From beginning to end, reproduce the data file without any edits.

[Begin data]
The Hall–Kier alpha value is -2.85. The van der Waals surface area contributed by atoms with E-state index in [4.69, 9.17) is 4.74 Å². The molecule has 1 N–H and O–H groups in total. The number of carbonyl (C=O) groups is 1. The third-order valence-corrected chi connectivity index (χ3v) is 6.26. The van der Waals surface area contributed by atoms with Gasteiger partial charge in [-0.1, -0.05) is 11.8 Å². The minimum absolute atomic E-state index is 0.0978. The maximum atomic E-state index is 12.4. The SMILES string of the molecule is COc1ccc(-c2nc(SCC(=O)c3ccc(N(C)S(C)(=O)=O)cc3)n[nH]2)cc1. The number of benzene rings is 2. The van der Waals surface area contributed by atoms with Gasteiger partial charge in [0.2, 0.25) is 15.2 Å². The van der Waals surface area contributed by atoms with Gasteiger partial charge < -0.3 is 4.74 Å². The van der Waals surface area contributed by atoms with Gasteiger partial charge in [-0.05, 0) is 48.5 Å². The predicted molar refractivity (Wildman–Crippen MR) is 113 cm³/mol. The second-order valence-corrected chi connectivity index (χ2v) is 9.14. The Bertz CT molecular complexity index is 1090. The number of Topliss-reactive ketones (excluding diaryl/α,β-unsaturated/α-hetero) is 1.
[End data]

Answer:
The Hall–Kier alpha value is -2.85. The van der Waals surface area contributed by atoms with E-state index in [4.69, 9.17) is 4.74 Å². The molecule has 1 N–H and O–H groups in total. The number of carbonyl (C=O) groups is 1. The third-order valence-corrected chi connectivity index (χ3v) is 6.26. The van der Waals surface area contributed by atoms with Gasteiger partial charge in [-0.1, -0.05) is 11.8 Å². The minimum absolute atomic E-state index is 0.0978. The maximum atomic E-state index is 12.4. The SMILES string of the molecule is COc1ccc(-c2nc(SCC(=O)c3ccc(N(C)S(C)(=O)=O)cc3)n[nH]2)cc1. The number of benzene rings is 2. The van der Waals surface area contributed by atoms with Gasteiger partial charge in [0.2, 0.25) is 15.2 Å². The van der Waals surface area contributed by atoms with Gasteiger partial charge < -0.3 is 4.74 Å². The van der Waals surface area contributed by atoms with Gasteiger partial charge in [-0.05, 0) is 48.5 Å². The predicted molar refractivity (Wildman–Crippen MR) is 113 cm³/mol. The second-order valence-corrected chi connectivity index (χ2v) is 9.14. The Bertz CT molecular complexity index is 1090. The number of Topliss-reactive ketones (excluding diaryl/α,β-unsaturated/α-hetero) is 1.